Rögle is a team that has often been on the outside looking in, a team between the bigger cities of Malmö and Gothenburg (where Frölunda plays), this year however, there is a change in the mentality.

“It’s been awesome here this month, comparing to the organization before I left last season, it is a completely different thing. I have to say everything is more professional, everything is more taken care of, and everyone can expect good things from everyone on the team. It is a different organisation right now and I think you can expect good things from us this season.”

Personally I have Rögle as a playoff team in Sweden this year; the chances would improve with Rasmus Sandin in the team, but the changes are evident in the eyes of the players, and him playing big minutes in the SHL could certainly be an option for Kyle Dubas to consider. Sandin was paired on the first pairing with Craig Schira in every moment of the practice I witnessed, and it certainly looks like he is trusted by the coaches to fill that position if he were to stay in Sweden.

“I need to improve on every aspect of the game to get to the next level. I need to get stronger so I can measure myself against the bigger guys and win puck battles in the corners, and obviously my speed needs to be better for sure. Those are the two main things. It is important for me to build up muscle, getting stronger, bigger and faster especially at this age. This is the time to really develop and get better at stuff that is as important as playing the game at the moment”.

“Living in Canada for a year was really cool, I didn’t know a lot of guys going over, I spoke to one guy Barrett Hayton, one of my best friends, before going over. He was the guy that texted me before I made the decision to go over, it was really cool. I know someone a little bit before going over, but the Soo really made an effort when I got there. They were very professional, sorted out bank accounts, the phone and all that. It was a lot of things I didn’t know about. It was an awesome experience”.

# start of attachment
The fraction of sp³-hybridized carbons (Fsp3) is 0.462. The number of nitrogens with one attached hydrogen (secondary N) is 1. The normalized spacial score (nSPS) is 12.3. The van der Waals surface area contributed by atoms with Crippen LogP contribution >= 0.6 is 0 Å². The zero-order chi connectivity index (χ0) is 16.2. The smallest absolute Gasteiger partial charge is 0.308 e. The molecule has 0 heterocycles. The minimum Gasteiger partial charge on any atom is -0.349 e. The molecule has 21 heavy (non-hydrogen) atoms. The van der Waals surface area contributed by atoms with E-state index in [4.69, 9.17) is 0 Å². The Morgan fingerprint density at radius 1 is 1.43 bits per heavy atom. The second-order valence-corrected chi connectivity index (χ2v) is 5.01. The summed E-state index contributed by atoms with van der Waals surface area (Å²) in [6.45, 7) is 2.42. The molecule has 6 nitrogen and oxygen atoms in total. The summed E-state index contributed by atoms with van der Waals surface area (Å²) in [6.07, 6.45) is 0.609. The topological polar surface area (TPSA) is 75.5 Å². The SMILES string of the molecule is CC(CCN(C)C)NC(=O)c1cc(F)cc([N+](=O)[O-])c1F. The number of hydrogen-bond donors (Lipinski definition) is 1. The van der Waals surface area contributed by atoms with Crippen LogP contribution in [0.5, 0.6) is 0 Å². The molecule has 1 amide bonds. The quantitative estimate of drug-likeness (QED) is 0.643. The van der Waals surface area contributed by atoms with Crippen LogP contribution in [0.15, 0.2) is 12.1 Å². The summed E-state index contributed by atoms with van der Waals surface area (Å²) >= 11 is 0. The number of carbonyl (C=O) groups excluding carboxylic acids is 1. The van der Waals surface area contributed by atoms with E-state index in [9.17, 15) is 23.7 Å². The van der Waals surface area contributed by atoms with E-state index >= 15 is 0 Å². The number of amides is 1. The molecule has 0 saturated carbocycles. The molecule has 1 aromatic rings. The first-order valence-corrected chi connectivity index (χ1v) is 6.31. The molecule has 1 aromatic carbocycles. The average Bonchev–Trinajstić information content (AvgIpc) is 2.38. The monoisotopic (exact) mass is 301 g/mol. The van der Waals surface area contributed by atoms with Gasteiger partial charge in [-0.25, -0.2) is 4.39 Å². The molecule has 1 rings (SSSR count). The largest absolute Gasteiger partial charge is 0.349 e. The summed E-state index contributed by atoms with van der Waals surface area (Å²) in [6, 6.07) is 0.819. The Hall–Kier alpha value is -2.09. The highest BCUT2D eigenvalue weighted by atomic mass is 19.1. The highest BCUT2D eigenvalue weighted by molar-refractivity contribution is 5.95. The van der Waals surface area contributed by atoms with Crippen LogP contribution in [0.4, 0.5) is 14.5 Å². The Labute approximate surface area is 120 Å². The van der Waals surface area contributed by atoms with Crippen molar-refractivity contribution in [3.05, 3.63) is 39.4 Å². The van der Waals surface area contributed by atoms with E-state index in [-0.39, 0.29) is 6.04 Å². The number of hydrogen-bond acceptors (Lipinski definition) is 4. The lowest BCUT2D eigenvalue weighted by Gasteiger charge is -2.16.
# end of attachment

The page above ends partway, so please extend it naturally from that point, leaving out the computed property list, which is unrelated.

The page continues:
William Nylander and Timothy Liljegren have done their job, hyping up Toronto as a hockey town (as if that were needed). Playing in front of all those fantastic fans is an option that Rasmus Sandin wouldn’t pass up either.

Cam Abbott’s View

Rögle plays HV71 in a preseason game later tonight (Friday), and Craig Schira and Rasmus Sandin are on the first pairing. Coach Cam Abbott gave a few words to me after practice. When asked about Sandin’s immediate future: “You know I think it’s a pretty open question right now. We have certainly enjoyed working with him so far, and we can see him being a big part of this team moving forward which would also be good for his development.”

GM Chris Abbott is keeping the dialogue open with Toronto, and coach Abbott acknowledges that things are not easy for him as a coach “Of course it’s a dialogue and Chris speaks with his counterparts over there, hopefully it works out so that what’s best for Toronto and Rasmus is also the best for us.”

The big question from Toronto is probably the ice time and workload in special teams for Sandin and coach Abbott wont go on the record to promise any special treatment for Sandin in his team: you earn the right to play. “It is up to him he has certainly shown he can be an SHL player right away. He fits in our playing style and in the group quite well, and as I said he could be big part of this team moving forward. As with all the guys on the ice they’ll determine their own ice time in what they bring, but indications are that he is very capable for us and should be played in that position.”

When asked if Sandin’s biggest improvement would come from staying in the SHL for this year, Coach Abbott points to history: “You don’t have to go to far back to see the skating defenders that is his style and how they developed thanks to a year or two extra in SHL, and I could certainly see that being the case for Rasmus as well. It is not my decision to make, but we have a lot of things in place — Cory Murphy as our defensive coach [another Canadian like the Abbotts with extensive SHL playing experience] — and we want to help Rasmus. We also have the time to spend, we practice quite a lot, the travel is short, and it gives us the time to focus on the individual aspects of the development”.


The Leafs have said that the decision on Sandin’s future will be made in September, but it sounds like the choice is Rögle or the Marlies. Like Liljegren last year, the days when junior hockey had anything to teach Sandin are over.